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INSIDER SECRET: Picking up the phone and calling the bank for a retention offer is one of the best ways to offset a credit card annual fee increase. No guarantees, but you don’t get if you don’t ask!
It doesn’t happen very often, but banks can increase the annual fee on your credit card as long as they give you at least 45 days notice. Usually this is in conjunction with a card “refresh” or update of benefits and perks.
We’ve seen this recently with the Marriott Bonvoy Business™ American Express® Card, which had an annual fee increase from $95 to $125 (See Rates and Fees) and The Business Platinum® Card from American Express, which raised its annual fee from $450 to $595 (See Rates and Fees). And last year, the Citi Prestige® Credit Card upped its annual fee to $495 from $450.
I’ve got 2 of the cards above and their higher annual fees are coming due in the next few months, so I’ll have to make a decision. While nobody likes paying more money (especially us frugal-minded types in the miles and points hobby), situations like these are a good opportunity to reevaluate a card’s perks to see if they’re worth it for you. And even if you decide they’re not, don’t rush to cancel just yet. You might have a couple of other options which I’ll explain.
Here’s what to do if you’re facing a credit card annual fee increase.
A Credit Card Annual Fee Increase Doesn’t Always Mean It’s Time to Cancel
You’ll have some time to make a decision after getting notice of an annual fee increase, so no need to rush. The banks must notify you at least 45 days before the fee change (and most banks give you much more time than that).
Plus, you won’t feel the increase until your next annual fee is due – so it could be months before you have to decide whether to keep paying the fee or cancel the card. Don’t jump to cancel just because the fee has gone up until you consider the factors below.
1. Do the Card’s Benefits and Perks Offset the Annual Fee?
Beyond earning valuable welcome bonuses, the best credit cards for travel usually come with generous benefits and perks that can sometimes more than offset the annual fee.
I’m assessing whether the Marriott Bonvoy Business™ American Express® Card is worth keeping after my annual fee is due. It comes with a free night worth up to 35,000 Marriott Bonvoy points at participating Marriott hotels each card anniversary, and you can earn an additional free night if you spend $60,000 or more on purchases in a calendar year. Even with the increased $125 annual fee, it’d still be fairly easy to get a hotel stay worth more than that if you use your free night at an expensive hotel, especially in big cities or during peak travel times.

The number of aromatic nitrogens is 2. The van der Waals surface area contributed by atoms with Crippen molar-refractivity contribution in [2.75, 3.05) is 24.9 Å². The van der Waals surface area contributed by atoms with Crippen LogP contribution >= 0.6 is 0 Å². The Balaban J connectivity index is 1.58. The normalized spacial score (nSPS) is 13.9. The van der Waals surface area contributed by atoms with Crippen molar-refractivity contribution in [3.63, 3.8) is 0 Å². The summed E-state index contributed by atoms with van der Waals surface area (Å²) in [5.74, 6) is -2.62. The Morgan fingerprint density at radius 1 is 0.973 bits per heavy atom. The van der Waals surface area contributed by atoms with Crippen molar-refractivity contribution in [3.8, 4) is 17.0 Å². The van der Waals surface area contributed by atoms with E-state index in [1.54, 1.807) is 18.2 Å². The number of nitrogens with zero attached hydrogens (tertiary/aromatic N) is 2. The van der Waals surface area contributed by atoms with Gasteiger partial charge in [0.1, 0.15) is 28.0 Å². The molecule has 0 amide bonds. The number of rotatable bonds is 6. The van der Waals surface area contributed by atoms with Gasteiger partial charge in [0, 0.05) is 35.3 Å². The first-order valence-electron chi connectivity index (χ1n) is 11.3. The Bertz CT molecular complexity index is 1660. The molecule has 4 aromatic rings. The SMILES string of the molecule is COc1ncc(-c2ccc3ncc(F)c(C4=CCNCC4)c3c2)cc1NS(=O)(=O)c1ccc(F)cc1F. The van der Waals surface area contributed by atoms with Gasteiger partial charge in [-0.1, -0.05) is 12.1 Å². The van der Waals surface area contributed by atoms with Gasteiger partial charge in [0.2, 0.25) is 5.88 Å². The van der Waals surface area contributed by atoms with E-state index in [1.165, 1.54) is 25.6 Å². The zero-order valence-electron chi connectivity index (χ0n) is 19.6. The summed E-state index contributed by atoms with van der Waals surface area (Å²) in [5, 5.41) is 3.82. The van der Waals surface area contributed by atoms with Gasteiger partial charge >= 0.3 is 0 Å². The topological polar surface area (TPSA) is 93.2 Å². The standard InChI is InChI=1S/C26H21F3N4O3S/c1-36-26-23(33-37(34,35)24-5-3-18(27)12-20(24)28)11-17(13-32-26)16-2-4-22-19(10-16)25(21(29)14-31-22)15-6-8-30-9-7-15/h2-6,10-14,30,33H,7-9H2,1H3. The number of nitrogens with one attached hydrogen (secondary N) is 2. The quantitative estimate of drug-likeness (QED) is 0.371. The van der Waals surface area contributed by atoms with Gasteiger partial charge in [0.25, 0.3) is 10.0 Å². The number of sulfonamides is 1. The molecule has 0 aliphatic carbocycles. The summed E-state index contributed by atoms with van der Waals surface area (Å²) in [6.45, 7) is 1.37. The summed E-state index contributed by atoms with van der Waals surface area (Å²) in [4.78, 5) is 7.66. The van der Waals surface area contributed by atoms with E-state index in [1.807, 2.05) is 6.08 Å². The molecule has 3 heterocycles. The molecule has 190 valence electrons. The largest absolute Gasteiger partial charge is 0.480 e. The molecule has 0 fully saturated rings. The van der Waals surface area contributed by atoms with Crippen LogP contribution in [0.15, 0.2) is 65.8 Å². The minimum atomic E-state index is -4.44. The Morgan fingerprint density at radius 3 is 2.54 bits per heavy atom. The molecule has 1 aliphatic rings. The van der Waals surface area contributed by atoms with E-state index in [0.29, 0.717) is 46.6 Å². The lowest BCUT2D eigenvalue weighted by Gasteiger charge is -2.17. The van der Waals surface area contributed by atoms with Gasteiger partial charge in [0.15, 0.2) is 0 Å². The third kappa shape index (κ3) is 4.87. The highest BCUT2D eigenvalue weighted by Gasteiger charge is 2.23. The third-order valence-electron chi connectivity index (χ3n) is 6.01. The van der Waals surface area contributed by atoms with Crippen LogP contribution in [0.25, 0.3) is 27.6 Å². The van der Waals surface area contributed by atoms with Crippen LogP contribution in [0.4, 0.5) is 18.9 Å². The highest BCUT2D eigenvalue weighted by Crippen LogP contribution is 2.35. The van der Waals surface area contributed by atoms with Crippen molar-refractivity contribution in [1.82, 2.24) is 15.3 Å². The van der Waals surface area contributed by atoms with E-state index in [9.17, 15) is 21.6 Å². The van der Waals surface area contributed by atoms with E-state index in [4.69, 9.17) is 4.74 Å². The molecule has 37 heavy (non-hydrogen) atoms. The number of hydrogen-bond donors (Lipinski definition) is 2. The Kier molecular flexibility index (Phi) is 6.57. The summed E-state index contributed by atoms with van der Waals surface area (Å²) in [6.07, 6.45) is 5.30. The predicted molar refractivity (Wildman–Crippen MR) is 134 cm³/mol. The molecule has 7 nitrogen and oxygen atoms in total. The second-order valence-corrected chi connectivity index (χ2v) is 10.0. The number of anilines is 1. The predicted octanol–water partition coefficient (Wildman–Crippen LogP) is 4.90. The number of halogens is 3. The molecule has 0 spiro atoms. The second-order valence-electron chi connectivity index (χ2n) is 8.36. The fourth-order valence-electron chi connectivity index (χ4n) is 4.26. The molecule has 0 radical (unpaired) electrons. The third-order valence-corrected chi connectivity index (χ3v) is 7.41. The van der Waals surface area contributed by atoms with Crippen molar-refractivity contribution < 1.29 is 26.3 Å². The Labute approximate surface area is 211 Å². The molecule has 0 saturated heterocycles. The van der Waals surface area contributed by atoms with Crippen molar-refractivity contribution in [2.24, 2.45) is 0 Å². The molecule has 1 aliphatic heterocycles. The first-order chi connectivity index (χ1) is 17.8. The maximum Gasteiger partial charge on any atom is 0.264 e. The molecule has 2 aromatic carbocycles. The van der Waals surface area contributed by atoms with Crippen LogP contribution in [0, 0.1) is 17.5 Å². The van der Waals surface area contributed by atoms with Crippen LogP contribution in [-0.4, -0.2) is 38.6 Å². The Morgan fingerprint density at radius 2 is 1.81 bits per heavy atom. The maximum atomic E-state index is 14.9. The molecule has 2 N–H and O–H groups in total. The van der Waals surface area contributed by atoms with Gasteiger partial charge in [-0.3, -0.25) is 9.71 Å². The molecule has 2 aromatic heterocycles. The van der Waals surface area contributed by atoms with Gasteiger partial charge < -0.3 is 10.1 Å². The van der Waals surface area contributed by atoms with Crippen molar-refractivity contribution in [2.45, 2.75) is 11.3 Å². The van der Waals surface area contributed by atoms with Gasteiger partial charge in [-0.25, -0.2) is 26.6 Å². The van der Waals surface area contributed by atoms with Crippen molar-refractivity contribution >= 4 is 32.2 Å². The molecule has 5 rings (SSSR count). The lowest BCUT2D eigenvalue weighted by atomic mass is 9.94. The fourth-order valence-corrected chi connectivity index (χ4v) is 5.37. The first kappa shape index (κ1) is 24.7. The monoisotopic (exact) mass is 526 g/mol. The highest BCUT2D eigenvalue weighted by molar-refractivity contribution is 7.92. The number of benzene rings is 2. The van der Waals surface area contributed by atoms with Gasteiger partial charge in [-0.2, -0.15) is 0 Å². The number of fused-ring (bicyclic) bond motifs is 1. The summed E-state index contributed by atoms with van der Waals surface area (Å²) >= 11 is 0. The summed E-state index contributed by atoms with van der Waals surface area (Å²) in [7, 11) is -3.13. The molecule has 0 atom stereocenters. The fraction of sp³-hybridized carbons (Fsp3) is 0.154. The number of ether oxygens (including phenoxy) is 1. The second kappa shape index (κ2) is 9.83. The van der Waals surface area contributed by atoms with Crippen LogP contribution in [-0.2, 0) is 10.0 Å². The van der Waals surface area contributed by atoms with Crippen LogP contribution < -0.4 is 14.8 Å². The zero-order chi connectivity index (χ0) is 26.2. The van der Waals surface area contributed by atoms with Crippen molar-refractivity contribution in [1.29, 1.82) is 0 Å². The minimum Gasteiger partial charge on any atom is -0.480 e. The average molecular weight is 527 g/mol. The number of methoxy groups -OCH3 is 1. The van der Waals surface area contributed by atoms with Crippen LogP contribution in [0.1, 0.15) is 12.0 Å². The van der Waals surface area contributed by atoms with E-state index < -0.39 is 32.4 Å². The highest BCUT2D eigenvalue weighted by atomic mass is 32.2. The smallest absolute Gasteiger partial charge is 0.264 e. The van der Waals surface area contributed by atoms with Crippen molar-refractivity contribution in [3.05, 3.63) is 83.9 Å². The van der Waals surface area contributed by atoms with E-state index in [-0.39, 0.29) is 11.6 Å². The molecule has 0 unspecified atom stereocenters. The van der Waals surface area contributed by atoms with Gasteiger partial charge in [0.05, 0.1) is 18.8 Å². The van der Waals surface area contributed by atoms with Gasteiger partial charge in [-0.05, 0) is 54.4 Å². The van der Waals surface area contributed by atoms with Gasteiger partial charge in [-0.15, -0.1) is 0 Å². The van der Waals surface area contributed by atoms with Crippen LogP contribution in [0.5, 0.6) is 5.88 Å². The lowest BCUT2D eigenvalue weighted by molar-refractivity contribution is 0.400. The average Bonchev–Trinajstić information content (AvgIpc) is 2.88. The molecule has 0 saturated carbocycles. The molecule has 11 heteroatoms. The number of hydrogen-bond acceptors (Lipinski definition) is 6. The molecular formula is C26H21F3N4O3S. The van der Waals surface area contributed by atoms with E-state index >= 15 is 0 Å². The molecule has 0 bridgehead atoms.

For example, the Courtyard New York Manhattan / Soho costs 35,000 Marriott points per night, but in the busy summer season, charges over $650 if you pay cash.
I’m leaning towards keeping my Marriott Bonvoy Business™ American Express® Card after the fee is due, because with this card, I’ve saved $170 using AMEX Offers in the past year or so. These are targeted deals you add to your account to earn discounts or bonus points when you make a qualifying purchase.
A lot of folks have hung on to The Business Platinum® Card from American Express despite its substantial annual fee increase, including team member Meghan. Even though it now costs $595 a year to keep, Meghan’s gotten much more value from the best benefits of the American Express Business Platinum card, including:
- An upgraded room, meals, drinks, and Wi-Fi worth $670 on an AMEX Fine Hotels and Resorts stay at the Loews San Francisco using her AMEX Business Platinum perks
- A $354 discount off a Smart TV by stacking the AMEX Business Platinum annual Dell credit with other online deals (over 50% off)
- Savings of 123,980 AMEX Membership Rewards points (enough for 4 round-trip tickets) with the 35% AMEX Membership Rewards points rebate with the Business Platinum
- The AMEX Business Platinum airline incidentals fee credit, which saved Meghan’s mom $200 on pet transportation fees with United Airlines
For Meghan, this card is a no-brainer. You’ll have to run similar numbers to see if a particular card’s benefits and perks are worth it for you.
2. Ask for a Retention Offer
If you’re trying to decide whether to keep or cancel, it’s always worth calling the number on the back of your card and asking the bank for a retention offer. Sometimes banks will provide incentives for you to keep a card open, like a statement credit or bonus points – especially if you’re a long-term customer. They don’t want to lose your business!